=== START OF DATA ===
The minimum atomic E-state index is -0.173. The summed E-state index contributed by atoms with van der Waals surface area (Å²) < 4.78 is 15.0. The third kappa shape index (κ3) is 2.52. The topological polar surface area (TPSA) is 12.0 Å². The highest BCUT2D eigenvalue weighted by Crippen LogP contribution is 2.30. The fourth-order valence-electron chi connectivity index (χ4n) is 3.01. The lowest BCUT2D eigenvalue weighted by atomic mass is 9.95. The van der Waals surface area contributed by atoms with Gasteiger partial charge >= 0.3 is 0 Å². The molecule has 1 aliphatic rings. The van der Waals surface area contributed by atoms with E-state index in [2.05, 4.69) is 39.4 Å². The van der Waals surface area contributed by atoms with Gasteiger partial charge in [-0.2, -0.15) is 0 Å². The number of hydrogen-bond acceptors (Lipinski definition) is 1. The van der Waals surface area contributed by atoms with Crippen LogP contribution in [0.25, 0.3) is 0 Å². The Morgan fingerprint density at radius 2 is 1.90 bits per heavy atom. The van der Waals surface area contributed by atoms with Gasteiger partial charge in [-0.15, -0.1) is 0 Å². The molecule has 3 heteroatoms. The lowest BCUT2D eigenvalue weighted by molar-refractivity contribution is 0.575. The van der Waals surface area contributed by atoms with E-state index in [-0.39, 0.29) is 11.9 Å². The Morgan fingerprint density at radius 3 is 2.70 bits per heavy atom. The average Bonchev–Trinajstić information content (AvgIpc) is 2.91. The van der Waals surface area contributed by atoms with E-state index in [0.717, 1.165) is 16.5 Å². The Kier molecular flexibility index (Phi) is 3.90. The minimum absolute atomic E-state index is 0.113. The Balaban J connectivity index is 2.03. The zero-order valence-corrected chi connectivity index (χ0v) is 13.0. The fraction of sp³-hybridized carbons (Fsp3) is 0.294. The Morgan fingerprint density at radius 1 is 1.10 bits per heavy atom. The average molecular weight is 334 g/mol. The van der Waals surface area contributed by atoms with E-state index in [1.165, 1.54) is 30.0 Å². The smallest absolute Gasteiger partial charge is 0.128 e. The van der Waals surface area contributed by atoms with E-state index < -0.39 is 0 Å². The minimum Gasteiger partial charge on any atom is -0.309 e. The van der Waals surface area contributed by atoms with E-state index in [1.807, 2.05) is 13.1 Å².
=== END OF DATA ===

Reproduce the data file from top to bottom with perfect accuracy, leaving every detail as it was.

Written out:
The minimum atomic E-state index is -0.173. The summed E-state index contributed by atoms with van der Waals surface area (Å²) < 4.78 is 15.0. The third kappa shape index (κ3) is 2.52. The topological polar surface area (TPSA) is 12.0 Å². The highest BCUT2D eigenvalue weighted by Crippen LogP contribution is 2.30. The fourth-order valence-electron chi connectivity index (χ4n) is 3.01. The lowest BCUT2D eigenvalue weighted by atomic mass is 9.95. The van der Waals surface area contributed by atoms with Gasteiger partial charge >= 0.3 is 0 Å². The molecule has 1 aliphatic rings. The van der Waals surface area contributed by atoms with E-state index in [2.05, 4.69) is 39.4 Å². The van der Waals surface area contributed by atoms with Gasteiger partial charge in [-0.2, -0.15) is 0 Å². The number of hydrogen-bond acceptors (Lipinski definition) is 1. The van der Waals surface area contributed by atoms with Crippen LogP contribution in [0.25, 0.3) is 0 Å². The Morgan fingerprint density at radius 2 is 1.90 bits per heavy atom. The van der Waals surface area contributed by atoms with Gasteiger partial charge in [-0.15, -0.1) is 0 Å². The molecule has 3 heteroatoms. The lowest BCUT2D eigenvalue weighted by molar-refractivity contribution is 0.575. The van der Waals surface area contributed by atoms with E-state index in [-0.39, 0.29) is 11.9 Å². The Morgan fingerprint density at radius 3 is 2.70 bits per heavy atom. The average Bonchev–Trinajstić information content (AvgIpc) is 2.91. The van der Waals surface area contributed by atoms with E-state index in [0.717, 1.165) is 16.5 Å². The Kier molecular flexibility index (Phi) is 3.90. The minimum absolute atomic E-state index is 0.113. The Balaban J connectivity index is 2.03. The zero-order valence-corrected chi connectivity index (χ0v) is 13.0. The fraction of sp³-hybridized carbons (Fsp3) is 0.294. The Morgan fingerprint density at radius 1 is 1.10 bits per heavy atom. The average molecular weight is 334 g/mol. The van der Waals surface area contributed by atoms with E-state index in [1.165, 1.54) is 30.0 Å². The smallest absolute Gasteiger partial charge is 0.128 e. The van der Waals surface area contributed by atoms with E-state index < -0.39 is 0 Å². The minimum Gasteiger partial charge on any atom is -0.309 e. The van der Waals surface area contributed by atoms with E-state index in [1.807, 2.05) is 13.1 Å².